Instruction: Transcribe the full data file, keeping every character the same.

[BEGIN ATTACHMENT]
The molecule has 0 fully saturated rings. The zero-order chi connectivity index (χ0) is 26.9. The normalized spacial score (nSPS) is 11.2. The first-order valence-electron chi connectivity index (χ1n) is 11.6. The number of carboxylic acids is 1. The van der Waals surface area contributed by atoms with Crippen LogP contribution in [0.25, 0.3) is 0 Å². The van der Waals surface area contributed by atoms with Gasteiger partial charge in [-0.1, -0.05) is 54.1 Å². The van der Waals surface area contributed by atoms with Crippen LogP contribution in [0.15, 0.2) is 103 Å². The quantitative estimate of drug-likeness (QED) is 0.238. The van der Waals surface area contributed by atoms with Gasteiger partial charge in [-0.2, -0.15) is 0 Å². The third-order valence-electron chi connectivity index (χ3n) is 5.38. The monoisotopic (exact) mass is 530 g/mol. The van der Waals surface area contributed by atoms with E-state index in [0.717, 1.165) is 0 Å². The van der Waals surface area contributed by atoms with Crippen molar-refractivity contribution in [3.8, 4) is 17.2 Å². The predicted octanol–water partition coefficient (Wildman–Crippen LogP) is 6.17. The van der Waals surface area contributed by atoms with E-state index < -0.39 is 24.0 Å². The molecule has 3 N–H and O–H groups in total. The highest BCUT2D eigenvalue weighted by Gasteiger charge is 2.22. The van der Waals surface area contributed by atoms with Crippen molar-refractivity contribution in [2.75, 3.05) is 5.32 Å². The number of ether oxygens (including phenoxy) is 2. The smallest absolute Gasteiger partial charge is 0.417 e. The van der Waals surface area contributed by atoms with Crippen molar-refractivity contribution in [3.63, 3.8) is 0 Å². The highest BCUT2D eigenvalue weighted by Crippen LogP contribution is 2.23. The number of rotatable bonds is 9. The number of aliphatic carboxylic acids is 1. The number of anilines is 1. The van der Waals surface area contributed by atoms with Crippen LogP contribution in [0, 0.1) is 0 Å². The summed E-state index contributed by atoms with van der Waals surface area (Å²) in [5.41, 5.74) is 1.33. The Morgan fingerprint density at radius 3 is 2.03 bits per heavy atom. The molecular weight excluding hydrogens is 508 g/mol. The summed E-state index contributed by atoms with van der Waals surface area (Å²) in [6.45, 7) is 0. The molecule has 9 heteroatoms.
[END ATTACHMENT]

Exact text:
The molecule has 0 fully saturated rings. The zero-order chi connectivity index (χ0) is 26.9. The normalized spacial score (nSPS) is 11.2. The first-order valence-electron chi connectivity index (χ1n) is 11.6. The number of carboxylic acids is 1. The van der Waals surface area contributed by atoms with Crippen LogP contribution in [0.25, 0.3) is 0 Å². The van der Waals surface area contributed by atoms with Gasteiger partial charge in [-0.1, -0.05) is 54.1 Å². The van der Waals surface area contributed by atoms with Crippen LogP contribution in [0.15, 0.2) is 103 Å². The quantitative estimate of drug-likeness (QED) is 0.238. The van der Waals surface area contributed by atoms with Gasteiger partial charge in [-0.2, -0.15) is 0 Å². The third-order valence-electron chi connectivity index (χ3n) is 5.38. The monoisotopic (exact) mass is 530 g/mol. The van der Waals surface area contributed by atoms with E-state index in [0.717, 1.165) is 0 Å². The van der Waals surface area contributed by atoms with Crippen molar-refractivity contribution in [3.8, 4) is 17.2 Å². The predicted octanol–water partition coefficient (Wildman–Crippen LogP) is 6.17. The van der Waals surface area contributed by atoms with E-state index < -0.39 is 24.0 Å². The molecule has 3 N–H and O–H groups in total. The highest BCUT2D eigenvalue weighted by Gasteiger charge is 2.22. The van der Waals surface area contributed by atoms with Crippen molar-refractivity contribution in [2.75, 3.05) is 5.32 Å². The number of ether oxygens (including phenoxy) is 2. The smallest absolute Gasteiger partial charge is 0.417 e. The van der Waals surface area contributed by atoms with Crippen molar-refractivity contribution in [3.63, 3.8) is 0 Å². The highest BCUT2D eigenvalue weighted by Crippen LogP contribution is 2.23. The number of rotatable bonds is 9. The number of aliphatic carboxylic acids is 1. The number of anilines is 1. The van der Waals surface area contributed by atoms with Crippen LogP contribution in [0, 0.1) is 0 Å². The summed E-state index contributed by atoms with van der Waals surface area (Å²) in [5.41, 5.74) is 1.33. The Morgan fingerprint density at radius 3 is 2.03 bits per heavy atom. The molecular weight excluding hydrogens is 508 g/mol. The summed E-state index contributed by atoms with van der Waals surface area (Å²) in [6.45, 7) is 0. The molecule has 9 heteroatoms.